The historical largest city in Indian Ocean Isles and historical center of business in East African is Zanzibar, known as “The Pearl of the Indian Ocean”, has an atmosphere that is more Oceanic, it is ambience and cultural heritage.

Zanzibar has been named as the Capital of Kiswahili language in East African Community.

Zanzibar City are a proud sort. Blessed with the open sea as their back drop alive with a traditionally polyglot and cosmopolitan community.

Zanzibar City has always lived in the long shadow of its former glory as an ancient cultural and intellectual epicenter, and later, as a hedonistic expatriate playground.

Today, the city is most often evoked as a holiday spot for Zanzibari residents seeking relief from the brutal summer heat, and in relation to ongoing discoveries associated with its rich historical about 30,000 BC.

It’s status as a beacon of culture symbolized by UNESCO, the legendary stone-house that was one of the Wonders of the World.

Located at the world’s crossroads, the coastal city has always played a crucial role in global trade. Its intellectual standing has also mirrored its economic wealth.

The East African Kiswahili Commission (EAKC) is an institution of the East African Community (EAC) responsible for the coordination and promotion of the development and use of Kiswahili in the region and beyond make Zanzibar as it capital of Kiswahili Coordination.

The source of Swahili words, most Arabic loanwords in Swahili. In the text “Early Swahili History Reconsidered”, however, Thomas Spear noted that Swahili retains a large amount of grammar, vocabulary, and sounds inherited from the Sabaki language. In fact, while taking account of daily vocabulary, using lists of one hundred words, 72–91% were inherited from the Sabaki language (which is reported as a parent language) whereas 4–17% were loan words from other African languages. Only 2–8% were from non-African languages, and Arabic loan words constituted a fraction of that.

According to other sources, around 35% of the Swahili vocabulary comes from Arabic. What also remained unconsidered was that a good number of the borrowed terms had native equivalents.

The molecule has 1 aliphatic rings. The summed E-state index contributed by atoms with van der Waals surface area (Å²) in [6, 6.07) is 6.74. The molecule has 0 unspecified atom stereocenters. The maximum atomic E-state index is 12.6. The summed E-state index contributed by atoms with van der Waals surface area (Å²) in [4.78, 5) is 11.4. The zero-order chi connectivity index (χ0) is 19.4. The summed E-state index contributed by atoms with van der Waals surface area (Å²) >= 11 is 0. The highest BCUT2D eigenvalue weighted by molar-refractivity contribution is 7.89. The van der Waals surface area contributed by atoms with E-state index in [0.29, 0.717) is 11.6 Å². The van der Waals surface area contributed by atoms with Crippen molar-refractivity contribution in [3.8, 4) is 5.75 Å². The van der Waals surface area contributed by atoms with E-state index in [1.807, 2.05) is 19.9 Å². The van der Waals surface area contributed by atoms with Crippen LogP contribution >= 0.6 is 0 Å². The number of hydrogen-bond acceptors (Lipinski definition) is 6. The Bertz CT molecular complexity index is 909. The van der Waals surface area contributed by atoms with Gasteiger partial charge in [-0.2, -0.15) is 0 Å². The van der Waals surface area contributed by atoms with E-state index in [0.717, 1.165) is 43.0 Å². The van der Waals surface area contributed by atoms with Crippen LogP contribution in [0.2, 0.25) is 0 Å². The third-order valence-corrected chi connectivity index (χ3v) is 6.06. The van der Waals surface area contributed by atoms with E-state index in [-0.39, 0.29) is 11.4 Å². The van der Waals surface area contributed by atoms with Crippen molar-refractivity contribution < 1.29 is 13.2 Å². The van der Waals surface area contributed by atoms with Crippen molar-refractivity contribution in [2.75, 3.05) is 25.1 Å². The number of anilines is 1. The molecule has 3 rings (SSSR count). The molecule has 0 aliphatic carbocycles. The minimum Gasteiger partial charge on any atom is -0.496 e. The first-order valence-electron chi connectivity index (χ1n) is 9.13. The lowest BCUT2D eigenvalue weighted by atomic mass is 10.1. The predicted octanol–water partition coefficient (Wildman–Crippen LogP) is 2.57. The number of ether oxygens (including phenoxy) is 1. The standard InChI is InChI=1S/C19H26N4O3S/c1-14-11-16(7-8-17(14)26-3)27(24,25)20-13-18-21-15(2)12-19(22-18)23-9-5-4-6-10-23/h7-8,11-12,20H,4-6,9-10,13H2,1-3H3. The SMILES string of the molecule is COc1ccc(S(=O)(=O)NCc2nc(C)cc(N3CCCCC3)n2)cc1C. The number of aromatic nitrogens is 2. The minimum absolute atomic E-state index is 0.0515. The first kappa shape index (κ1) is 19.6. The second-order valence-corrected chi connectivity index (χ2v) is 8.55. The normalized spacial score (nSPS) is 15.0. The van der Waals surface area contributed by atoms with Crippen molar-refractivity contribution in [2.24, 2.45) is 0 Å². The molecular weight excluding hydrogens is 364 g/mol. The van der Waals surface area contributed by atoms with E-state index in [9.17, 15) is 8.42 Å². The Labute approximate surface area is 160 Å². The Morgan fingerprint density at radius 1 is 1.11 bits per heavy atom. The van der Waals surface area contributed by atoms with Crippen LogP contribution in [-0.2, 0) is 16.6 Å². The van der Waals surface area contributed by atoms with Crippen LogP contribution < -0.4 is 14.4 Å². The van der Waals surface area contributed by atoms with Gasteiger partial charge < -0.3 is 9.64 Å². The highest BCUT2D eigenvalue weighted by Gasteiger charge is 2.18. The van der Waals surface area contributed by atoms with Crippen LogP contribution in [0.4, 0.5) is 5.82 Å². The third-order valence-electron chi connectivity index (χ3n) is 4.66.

The preferred use of Arabic loan words is prevalent along the coast, where natives, in a cultural show of proximity to, or descent from Arab culture, would rather use loan words, whereas the natives in the interior tend to use the native equivalents. It was originally written in Arabic script.

The earliest known documents written in Swahili are letters written in Kilwa, Tanzania, in 1711 in the Arabic script that were sent to the Portuguese of Mozambique and their local allies. The original letters are preserved in the Historical Archives of Goa, India.

Swahili has become a second language spoken by tens of millions in three African Great Lakes countries (Kenya, Uganda and Tanzania), where it is an official or national language, while being the first language for many people in Tanzania especially in the coastal regions of Tanga, Pwani, Dar es Salaam, Mtwara and Lindi.

In the inner regions of Tanzania, Swahili is spoken with an accent influenced by local languages and dialects, and as a first language for most people born in the cities, whilst being spoken as a second language in rural areas.

Africa Union adopts Swahili as official working language

The Africa Union, which is made up of 55-member states, has officially adopted Swahili as an official working language.

The approval comes following a request by Tanzanian Vice President Philip Mpango, who argued that over 100 million people in Africa speak Swahili, thus becoming one of the most widely spoken languages in the African continent.

“Kiswahili (another name for Swahili) is already in use in various communities including the East African Community (EAC), the Southern African Development Community (SADC) as well as a teaching language in many African countries,” Mpango said, adding it is a language commonly spoken in the EAC.

The announcement was made in the Assembly of Heads of State and Government of the African Union in Addis Ababa, Ethiopia.

For a long time, African leaders have tried to push for the AU to adopt Swahili as the Pan African language.

The United Nations Educational, Scientific and Cultural Organization (UNESCO) declared July 7 as the World Kiswahili Language Day.

According to the UN, the language had its origins in East Africa, and Swahili speakers are spread over more than 14 countries: Tanzania, Kenya, Uganda, Rwanda, Burundi, the Democratic Republic of Congo (DRC), South Sudan, Somalia, Mozambique, Malawi, Zambia, Comoros, and as far as Oman and Yemen in the Middle East.

Southern African countries such as South Africa and Botswana have introduced it in schools, while Namibia and others are considering doing so.




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